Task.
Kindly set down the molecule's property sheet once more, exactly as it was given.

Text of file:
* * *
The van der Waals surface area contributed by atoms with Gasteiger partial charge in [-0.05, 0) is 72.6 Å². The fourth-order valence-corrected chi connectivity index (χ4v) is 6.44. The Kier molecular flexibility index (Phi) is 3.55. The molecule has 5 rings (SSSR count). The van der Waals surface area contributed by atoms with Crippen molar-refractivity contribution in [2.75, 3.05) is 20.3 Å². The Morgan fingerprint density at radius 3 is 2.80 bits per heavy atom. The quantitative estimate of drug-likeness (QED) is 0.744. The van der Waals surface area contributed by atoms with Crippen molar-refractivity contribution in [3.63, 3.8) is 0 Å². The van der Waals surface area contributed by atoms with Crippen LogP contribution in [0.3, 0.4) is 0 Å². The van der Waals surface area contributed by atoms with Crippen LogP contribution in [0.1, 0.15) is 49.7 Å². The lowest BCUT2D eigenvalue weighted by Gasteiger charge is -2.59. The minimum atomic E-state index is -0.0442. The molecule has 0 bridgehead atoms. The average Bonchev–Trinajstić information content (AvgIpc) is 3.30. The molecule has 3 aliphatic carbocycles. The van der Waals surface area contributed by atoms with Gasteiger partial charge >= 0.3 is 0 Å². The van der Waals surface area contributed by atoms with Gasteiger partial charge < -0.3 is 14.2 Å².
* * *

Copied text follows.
The van der Waals surface area contributed by atoms with Gasteiger partial charge in [-0.05, 0) is 72.6 Å². The fourth-order valence-corrected chi connectivity index (χ4v) is 6.44. The Kier molecular flexibility index (Phi) is 3.55. The molecule has 5 rings (SSSR count). The van der Waals surface area contributed by atoms with Crippen molar-refractivity contribution in [2.75, 3.05) is 20.3 Å². The Morgan fingerprint density at radius 3 is 2.80 bits per heavy atom. The quantitative estimate of drug-likeness (QED) is 0.744. The van der Waals surface area contributed by atoms with Crippen molar-refractivity contribution in [3.63, 3.8) is 0 Å². The van der Waals surface area contributed by atoms with Crippen LogP contribution in [0.3, 0.4) is 0 Å². The van der Waals surface area contributed by atoms with Crippen LogP contribution in [0.1, 0.15) is 49.7 Å². The lowest BCUT2D eigenvalue weighted by Gasteiger charge is -2.59. The minimum atomic E-state index is -0.0442. The molecule has 0 bridgehead atoms. The average Bonchev–Trinajstić information content (AvgIpc) is 3.30. The molecule has 3 aliphatic carbocycles. The van der Waals surface area contributed by atoms with Gasteiger partial charge >= 0.3 is 0 Å². The van der Waals surface area contributed by atoms with Gasteiger partial charge < -0.3 is 14.2 Å².